During the house-hunting process, it makes sense to focus on specific neighborhoods. When it comes time to furnish that home, you can easily tackle shopping the same way.
Here’s a guide to some of Long Island’s many home-furnishing shopping destinations. On trips to these towns, villages and hamlets, with their concentration of home-shopping spots, you can find everything from a dining room table or a dresser right on down to throw pillows, candles and those cool accessories you didn’t even know you needed.
Included here are shops with distinctive styles and products that caught our eye during recent visits.
Glen Cove Road has a mix of high-end and budget-friendly home shopping. The area is bordered by chain stores, including Raymour & Flanigan and La-Z-Boy Furniture Galleries to the north and Ashley HomeStore and Jennifer Furniture to the south. In the middle are a few more chains interspersed with independent businesses. On the lower end, Pier One Imports, at 216 Glen Cove Rd., has furniture and accessories with a bohemian, international aesthetic, including trestle-legged farm tables and colorful stoneware.
Empress Carpet, at 200 Glen Cove Rd., is filled with a dizzying array of traditional and contemporary floor coverings.
On the high end, BoConcept, at 214 Glen Cove Rd., features ultra-modern pieces, including a thick, glass-topped dining table with splayed wooden legs. The Bedroom Source, at 230 Glen Cove Rd., specializes in bedroom sets for children and teens, with a large selection of bunk and loft beds.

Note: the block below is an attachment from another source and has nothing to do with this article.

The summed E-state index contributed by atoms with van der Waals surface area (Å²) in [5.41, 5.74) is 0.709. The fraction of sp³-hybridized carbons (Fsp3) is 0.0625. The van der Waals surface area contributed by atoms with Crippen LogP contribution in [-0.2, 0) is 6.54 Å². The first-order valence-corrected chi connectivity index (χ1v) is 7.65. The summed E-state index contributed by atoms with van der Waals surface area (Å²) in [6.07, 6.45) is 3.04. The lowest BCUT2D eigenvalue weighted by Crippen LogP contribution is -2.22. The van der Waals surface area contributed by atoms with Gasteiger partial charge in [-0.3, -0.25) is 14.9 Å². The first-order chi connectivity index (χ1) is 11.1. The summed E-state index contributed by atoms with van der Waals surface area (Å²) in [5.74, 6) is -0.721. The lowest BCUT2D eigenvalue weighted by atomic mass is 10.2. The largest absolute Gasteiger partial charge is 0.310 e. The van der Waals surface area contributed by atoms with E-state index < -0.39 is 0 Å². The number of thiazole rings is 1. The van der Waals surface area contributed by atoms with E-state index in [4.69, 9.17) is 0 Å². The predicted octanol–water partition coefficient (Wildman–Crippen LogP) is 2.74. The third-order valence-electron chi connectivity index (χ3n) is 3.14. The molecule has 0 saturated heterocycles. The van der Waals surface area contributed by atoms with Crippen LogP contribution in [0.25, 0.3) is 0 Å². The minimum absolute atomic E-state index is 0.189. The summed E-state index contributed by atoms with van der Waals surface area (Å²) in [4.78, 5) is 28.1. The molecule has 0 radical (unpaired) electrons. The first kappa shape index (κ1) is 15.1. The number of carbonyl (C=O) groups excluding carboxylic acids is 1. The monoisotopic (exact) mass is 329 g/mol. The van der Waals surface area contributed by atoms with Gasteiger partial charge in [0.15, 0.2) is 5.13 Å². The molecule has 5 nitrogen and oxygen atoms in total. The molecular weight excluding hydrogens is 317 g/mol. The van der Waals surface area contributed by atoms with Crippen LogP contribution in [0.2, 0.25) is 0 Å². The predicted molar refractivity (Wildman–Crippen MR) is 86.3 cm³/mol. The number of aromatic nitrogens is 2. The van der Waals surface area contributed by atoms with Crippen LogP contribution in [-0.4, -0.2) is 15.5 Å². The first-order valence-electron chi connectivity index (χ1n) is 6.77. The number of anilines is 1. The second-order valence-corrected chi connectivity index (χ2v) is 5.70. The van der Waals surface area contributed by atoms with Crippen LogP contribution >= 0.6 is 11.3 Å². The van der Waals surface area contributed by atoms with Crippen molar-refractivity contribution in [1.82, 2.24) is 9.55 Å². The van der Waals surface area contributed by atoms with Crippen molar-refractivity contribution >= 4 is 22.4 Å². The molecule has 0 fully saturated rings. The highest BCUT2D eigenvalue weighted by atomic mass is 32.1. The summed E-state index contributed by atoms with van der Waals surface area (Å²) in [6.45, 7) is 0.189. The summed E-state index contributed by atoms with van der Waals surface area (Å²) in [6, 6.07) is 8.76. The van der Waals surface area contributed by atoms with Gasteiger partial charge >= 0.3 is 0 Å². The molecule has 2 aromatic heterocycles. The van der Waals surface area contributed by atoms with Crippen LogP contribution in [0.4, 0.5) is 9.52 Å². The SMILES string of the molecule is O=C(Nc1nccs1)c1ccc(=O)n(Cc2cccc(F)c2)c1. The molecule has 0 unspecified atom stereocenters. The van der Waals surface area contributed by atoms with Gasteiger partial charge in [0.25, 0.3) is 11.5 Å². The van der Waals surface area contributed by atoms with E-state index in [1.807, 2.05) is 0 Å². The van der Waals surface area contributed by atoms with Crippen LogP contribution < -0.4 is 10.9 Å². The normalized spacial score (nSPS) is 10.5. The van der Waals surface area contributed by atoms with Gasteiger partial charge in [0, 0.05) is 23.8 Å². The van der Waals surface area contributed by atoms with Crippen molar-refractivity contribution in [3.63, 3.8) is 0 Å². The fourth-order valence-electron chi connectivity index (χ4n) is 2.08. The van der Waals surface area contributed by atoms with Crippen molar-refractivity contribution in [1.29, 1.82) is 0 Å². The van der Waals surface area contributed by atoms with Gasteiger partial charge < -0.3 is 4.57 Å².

Around the corner, at 235 Voice Rd., Dinettes Plus sells just what the name implies. The long showroom is lined with selection of traditional and contemporary tables, chairs and banquettes, including pieces made of solid wood and offered in a selection of several finishes from Canadian company Bermex.
Across the street at 227 Glen Cove Rd., Elements Distinctive Lighting is packed, from floor to ceiling, with lamps, chandeliers, pendant lights, sconces, fans and outdoor lights in a variety of styles. It also carries a small selection of home accessories, such as mirrors, clocks and tables that are perfect for displaying lamps.
Forest Avenue and Birch Hill Road here are lined with a mix of high-end antique and consignment shops and home furnishings stores curated by interior designers.
Andrew Maier's studio on Forest Avenue in Locust Valley features two armless club chairs in a textured mushroom fabric with vintage hide throw pillows. The herringbone love seat has brass nailheads with custom floral linen throw pillows. A rare antique Moravian star lighting pendant in French white with etched glass sits on an antique zinc and iron patio table.
A vignette inside designer Meg Braff's shop on Forest Avenue in Locust Valley shows Greek key gilt metal upholstered chairs under a large painting. On the table in front of the chairs are Italian painted parcel gilded black Moors.
The main shopping strip, what has become Interior Design Row, holds the 96 Forest Design Shops. Curated by interior designers and representing luxury home decor lines, the store has an eclectic, colorful mix of products, including stone busts.
R. Jabbour & Sons, at 108 Forest Ave., is a destination for luxurious Egyptian cotton bedding, fluffy towels, table linens and more. The bed linens pictured here are hand-hemstitched, 100 percent Egyptian cotton with an Italian hand-embroidered decorative border. The smaller pillows are decorative boudoir pillows.